Know What You Want to Write Code to Do¶
Do you want to write code to resolve an open issue (bug)? Which one?
Do you want to implement a BigchainDB Enhancement Proposal (BEP)? Which one?
You should know why you want to write code before you go any farther.
Refresh Yourself about the C4 Process¶
C4 is the Collective Code Construction Contract. It’s quite short: re-reading it will only take a few minutes.
Set Up Your Local Machine. Here’s How.¶
- Make sure you have Git installed.
- Get a text editor. Internally, we like:
- Visual Studio Code
- GNU Emacs (Trent is crazy)
- GNU nano (Troy has lost his mind)
- If you plan to do Python coding, get the latest Python, and
get the latest
Don’t use apt or apt-get to get the latest
pip. It won’t work properly. Use
from the pip website.
Use the latest
pipto get the latest
$ pip install virtualenv
Create a Python Virttual Environment (virtualenv) for doing BigchainDB Server development. There are many ways to do that. Google around and pick one. An old-fashioned but fine way is:
$ virtualenv -p $(which python3.6) NEW_ENV_NAME $ . NEW_ENV_NAME/bin/activate
Be sure to use Python 3.6.x as the Python version for your virtualenv. The virtualenv creation process will actually get the latest
setuptoolsand put them inside the new virtualenv.
Start Writing Code¶
Use the Git Fork and Pull Request Workflow. Tip: You could print that page for reference.
Make sure pre-commit actually checks commits. Do:
$ pip install pre-commit # might not do anything if it is already installed, which is okay $ pre-commit install
That will load the pre-commit settings in the file
.pre-commit-config.yaml. Now every time you do
git commit <stuff>, pre-commit
will run all those checks.
To install BigchainDB Server from the local code, and to keep it up to date with the latest code in there, use:
$ pip install -e .[dev]
-e tells it to use the latest code. The
. means use the current directory, which should be the one containing
[dev] tells it to install some extra Python packages. Which ones? Open
setup.py and look for
dev in the
Remember to Write Tests¶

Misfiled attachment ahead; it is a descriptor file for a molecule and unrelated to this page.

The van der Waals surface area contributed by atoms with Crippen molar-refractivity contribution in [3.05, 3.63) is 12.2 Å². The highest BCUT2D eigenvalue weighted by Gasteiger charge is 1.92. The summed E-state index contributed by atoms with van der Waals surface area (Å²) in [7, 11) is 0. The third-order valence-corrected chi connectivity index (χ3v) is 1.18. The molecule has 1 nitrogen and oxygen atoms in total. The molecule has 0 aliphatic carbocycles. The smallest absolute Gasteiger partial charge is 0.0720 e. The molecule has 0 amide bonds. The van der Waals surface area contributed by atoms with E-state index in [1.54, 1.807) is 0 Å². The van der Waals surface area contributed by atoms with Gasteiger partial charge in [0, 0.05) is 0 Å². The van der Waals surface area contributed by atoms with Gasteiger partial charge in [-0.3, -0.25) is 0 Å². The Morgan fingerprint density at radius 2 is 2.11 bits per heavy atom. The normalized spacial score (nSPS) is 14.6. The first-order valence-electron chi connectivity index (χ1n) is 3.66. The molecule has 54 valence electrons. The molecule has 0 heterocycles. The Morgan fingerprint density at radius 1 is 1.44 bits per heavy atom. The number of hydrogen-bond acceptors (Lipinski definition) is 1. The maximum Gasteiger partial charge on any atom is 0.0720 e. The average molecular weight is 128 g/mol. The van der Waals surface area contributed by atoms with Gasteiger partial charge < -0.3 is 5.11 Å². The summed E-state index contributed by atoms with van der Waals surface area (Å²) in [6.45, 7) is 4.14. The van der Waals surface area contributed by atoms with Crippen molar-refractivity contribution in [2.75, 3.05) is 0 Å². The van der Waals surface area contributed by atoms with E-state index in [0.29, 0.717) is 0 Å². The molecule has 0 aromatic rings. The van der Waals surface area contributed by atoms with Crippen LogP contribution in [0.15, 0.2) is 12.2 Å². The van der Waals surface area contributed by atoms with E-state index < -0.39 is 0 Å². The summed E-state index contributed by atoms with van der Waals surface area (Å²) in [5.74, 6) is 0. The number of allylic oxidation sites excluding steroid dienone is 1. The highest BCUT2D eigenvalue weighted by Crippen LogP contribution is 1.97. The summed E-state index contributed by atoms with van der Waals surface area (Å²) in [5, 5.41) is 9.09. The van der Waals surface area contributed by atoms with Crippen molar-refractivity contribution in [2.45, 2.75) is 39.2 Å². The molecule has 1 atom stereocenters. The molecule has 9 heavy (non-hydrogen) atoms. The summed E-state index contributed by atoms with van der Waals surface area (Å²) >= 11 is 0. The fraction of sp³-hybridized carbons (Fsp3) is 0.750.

We like to test everything, if possible. Unit tests and also integration tests. We use the pytest framework to write Python tests. Read all about it.
Most tests are in the
tests/ folder. Take a look around.
Running a Local Node/Network for Dev and Test¶
This is tricky and personal. Different people do it different ways. We documented some of those on separate pages:
Create the PR on GitHub¶
Git push your branch to GitHub so as to create a pull request against the branch where the code you want to change lives.
Travis and Codecov will run and might complain. Look into the complaints and fix them before merging. Travis gets its configuration and setup from the files:
- Some environment variables, if they are used. See https://docs.travis-ci.com/user/environment-variables/
tox.ini- What is tox? See tox.readthedocs.io
.ci/(as in Travis CI = Continuous Integration)
Read about the Travis CI build lifecycle to understand when those scripts run and what they do. You can have even more scripts!
First-Time Pull Requests from External Users¶
First-time pull requests from external users who haven’t contributed before will get blocked by the requirement to agree to the BigchainDB Contributor License Agreement (CLA). It doesn’t take long to agree to it. Go to https://www.bigchaindb.com/cla/ and:
- Select the CLA you want to agree to (for individuals or for a whole company)
- Fill in the form and submit it
- Wait for an email from us with the next step. There is only one: copying a special block of text to GitHub.
Ideally, we like your PR and merge it right away. We don’t want to keep you waiting.
If we want to make changes, we’ll do them in a follow-up PR.